A pastebin or text storage site is a type of online content-hosting service where users can store plain text (e.g. source code snippets for code review via Internet Relay Chat (IRC)). The first pastebin was the eponymous pastebin.com. Other sites with the same functionality have appeared, and several open source pastebin scripts are available. Pastebins may allow commenting where readers can post feedback directly on the page. GitHub Gists are a type of pastebin with version control.
Pastebins developed in the late 1990s to facilitate IRC chatrooms devoted to computing, where users naturally needed to share large blocks of computer input or output in a line-oriented medium. On such IRC channels, where the formatting clues are subtle and several conversations can be closely interleaved, blocks of computer data flood the queue, disrupting the intricate flow. A reference to a pastebin entry, however, is a one-line hyperlink. Users are often warned to instead use pastebins, or risk being banned from the service in the event of disruption.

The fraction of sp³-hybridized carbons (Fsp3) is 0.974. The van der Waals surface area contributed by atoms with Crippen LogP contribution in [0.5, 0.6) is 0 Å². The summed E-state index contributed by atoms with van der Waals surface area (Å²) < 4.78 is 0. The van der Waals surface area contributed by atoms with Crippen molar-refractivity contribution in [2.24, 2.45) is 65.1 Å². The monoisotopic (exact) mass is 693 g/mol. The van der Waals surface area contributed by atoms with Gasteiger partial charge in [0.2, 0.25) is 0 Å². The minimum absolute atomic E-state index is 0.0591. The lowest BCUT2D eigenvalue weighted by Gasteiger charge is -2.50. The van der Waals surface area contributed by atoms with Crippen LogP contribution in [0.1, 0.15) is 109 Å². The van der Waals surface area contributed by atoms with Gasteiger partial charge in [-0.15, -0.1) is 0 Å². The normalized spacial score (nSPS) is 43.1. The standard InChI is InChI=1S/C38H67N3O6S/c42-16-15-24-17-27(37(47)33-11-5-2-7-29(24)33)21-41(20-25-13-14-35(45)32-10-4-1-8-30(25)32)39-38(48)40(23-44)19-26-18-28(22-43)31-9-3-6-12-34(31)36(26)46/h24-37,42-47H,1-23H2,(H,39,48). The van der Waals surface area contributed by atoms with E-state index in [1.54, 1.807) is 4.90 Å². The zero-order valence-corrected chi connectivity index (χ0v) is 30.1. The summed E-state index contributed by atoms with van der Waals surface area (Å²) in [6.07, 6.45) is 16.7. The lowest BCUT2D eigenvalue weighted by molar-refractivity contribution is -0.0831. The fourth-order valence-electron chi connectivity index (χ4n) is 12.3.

A new class of IRC bot has evolved. In a chatroom that is largely oriented around a few pastebins, nothing more needs to be done after a post at its pastebin. The receiving party then awaits a bot to announce the expected posting by the known user.
After the use of the pastebin.com pastebin for a data breach, Pastebin started monitoring the site for illegally pasted data and information, leading to a backlash from Anonymous. Hacktivists teamed up with an organization calling itself the People's Liberation Front, launching an alternative called AnonPaste.
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